de Peter Sohn
American animated film, 1 h 42
Pixar has always liked to endow inanimate but vivid objects in the imagination with feelings: toys in Toy Story (1995), cars in Cars (2006), robots in Wall-E (2008). The animation film studio, a Disney subsidiary since 2006, even went so far as to stage the emotions of a little girl in the brilliant Vice Versa (2015). The latest in-house production uses the same recipe, changing the ingredients: the characters here are natural elements.
In Element City, a cosmopolitan American-style metropolis, the Aerians, anthropomorphic clouds, the Earthlings, plants on legs, the Aquatics, columns of water with a human silhouette, and the Flamboyants, will-o’-the-wisps living on the margins of society rub shoulders. for reasons due to their very essence.
It was in Firetown, a suburb inhabited by this community from distant lands, that Flam, as lively as the fire that animates it, grew up in the hope of one day taking over the neighborhood grocery store held at arm’s length by its father. But the house is as worn and tired as its manager. It is even threatened with closure after the unexpected visit of an (aquatic) agent from the city, Flack, an emotional young man but a tad weak-willed.
Determined not to see her life’s work go up in smoke, Flam pulls out all the stops to save the small family shop and persuades Flack to help her. Each will discover, during this enterprise, the hidden talents and virtues of the other, gradually getting rid of their prejudices.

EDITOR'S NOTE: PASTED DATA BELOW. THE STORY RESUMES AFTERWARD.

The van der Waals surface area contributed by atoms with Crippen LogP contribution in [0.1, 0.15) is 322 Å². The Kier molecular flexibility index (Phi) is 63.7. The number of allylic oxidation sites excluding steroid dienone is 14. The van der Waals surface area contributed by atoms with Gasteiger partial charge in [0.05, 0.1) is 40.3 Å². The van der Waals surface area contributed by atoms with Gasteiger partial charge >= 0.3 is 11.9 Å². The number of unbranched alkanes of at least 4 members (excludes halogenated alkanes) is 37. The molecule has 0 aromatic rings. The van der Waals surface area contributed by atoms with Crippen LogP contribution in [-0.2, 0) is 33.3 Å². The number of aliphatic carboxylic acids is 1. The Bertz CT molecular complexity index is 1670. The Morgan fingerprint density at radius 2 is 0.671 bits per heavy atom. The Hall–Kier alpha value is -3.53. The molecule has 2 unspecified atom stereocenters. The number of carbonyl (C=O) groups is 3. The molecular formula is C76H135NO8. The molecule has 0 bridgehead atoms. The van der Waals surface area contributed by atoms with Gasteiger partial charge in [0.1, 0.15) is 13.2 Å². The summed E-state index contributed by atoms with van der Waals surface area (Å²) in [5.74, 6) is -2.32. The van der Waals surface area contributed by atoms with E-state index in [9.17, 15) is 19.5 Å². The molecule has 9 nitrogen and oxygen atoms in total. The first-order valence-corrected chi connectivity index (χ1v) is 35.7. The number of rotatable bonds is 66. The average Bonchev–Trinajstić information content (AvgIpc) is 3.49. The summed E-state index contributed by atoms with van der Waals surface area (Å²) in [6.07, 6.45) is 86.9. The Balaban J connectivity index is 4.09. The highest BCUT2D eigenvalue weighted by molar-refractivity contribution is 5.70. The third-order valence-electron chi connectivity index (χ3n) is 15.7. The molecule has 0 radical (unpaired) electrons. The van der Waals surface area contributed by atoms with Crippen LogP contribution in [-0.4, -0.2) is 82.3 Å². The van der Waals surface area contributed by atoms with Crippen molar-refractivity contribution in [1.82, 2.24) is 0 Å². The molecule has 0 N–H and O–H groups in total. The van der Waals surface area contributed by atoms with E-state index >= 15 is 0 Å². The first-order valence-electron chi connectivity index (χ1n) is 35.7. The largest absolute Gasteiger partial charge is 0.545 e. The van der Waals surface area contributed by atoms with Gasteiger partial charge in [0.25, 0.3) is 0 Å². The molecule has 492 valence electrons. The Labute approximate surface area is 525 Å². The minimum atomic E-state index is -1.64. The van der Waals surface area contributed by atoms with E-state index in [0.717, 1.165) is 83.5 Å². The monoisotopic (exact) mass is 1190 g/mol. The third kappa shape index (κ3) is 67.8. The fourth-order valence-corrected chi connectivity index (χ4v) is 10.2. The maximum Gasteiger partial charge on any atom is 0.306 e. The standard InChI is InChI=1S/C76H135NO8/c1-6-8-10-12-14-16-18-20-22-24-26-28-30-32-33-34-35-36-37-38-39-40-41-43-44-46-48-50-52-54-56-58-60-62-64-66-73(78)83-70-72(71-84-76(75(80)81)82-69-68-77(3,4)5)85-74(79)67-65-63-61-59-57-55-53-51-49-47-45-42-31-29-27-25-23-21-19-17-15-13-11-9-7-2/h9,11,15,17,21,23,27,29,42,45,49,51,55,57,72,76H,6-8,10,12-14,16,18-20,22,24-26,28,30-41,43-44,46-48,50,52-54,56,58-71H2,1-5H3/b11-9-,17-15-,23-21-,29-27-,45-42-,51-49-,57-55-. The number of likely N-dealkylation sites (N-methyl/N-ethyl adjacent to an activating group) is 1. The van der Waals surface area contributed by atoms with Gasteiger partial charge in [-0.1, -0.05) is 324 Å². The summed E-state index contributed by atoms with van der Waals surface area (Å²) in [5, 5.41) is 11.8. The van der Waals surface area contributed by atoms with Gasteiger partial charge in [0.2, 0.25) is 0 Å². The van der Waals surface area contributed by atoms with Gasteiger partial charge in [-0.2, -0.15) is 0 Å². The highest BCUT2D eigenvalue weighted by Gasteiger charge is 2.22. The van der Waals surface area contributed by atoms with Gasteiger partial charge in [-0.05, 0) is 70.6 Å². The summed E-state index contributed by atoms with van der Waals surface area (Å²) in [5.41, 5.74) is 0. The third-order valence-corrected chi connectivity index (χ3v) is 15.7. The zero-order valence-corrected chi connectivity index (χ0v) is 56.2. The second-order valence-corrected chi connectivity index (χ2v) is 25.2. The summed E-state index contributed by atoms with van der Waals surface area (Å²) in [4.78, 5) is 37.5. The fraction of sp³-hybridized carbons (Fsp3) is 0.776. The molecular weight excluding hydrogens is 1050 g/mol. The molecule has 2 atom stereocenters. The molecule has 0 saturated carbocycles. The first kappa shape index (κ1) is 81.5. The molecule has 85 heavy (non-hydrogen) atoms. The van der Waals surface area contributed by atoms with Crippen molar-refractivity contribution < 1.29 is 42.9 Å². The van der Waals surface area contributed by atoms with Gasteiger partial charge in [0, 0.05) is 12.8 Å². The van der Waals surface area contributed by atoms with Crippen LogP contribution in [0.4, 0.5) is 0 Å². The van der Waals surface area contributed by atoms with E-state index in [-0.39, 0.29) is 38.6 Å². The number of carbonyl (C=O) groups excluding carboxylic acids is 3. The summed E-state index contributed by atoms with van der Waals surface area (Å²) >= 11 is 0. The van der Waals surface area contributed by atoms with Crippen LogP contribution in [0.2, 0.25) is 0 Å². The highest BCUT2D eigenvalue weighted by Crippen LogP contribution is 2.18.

Because it is a question in this modernized rereading of Romeo and Juliet to evoke the intercommunity mistrust, even the xenophobia, which prevails in the United States and elsewhere. The theme, already tackled even more frontally in Zootopia (2016), an excellent Disney animated film released in the middle of the American presidential campaign, is here softened by the budding idyll between two beings that everything separates.
This romantic comedy is closely linked to the personal story of Peter Sohn, that of his parents, Korean immigrants, and that of his union with an Italian-American illustrator. He says a lot about himself through the character of Flam, who tries to understand his identity and accept another, despite family pressure and culture shock.
However sympathetic it is, Elementary is however not the fireworks of original ideas and visual discoveries to which Pixar has accustomed us. And its unsightly aesthetic with fluorescent tones certainly does not help!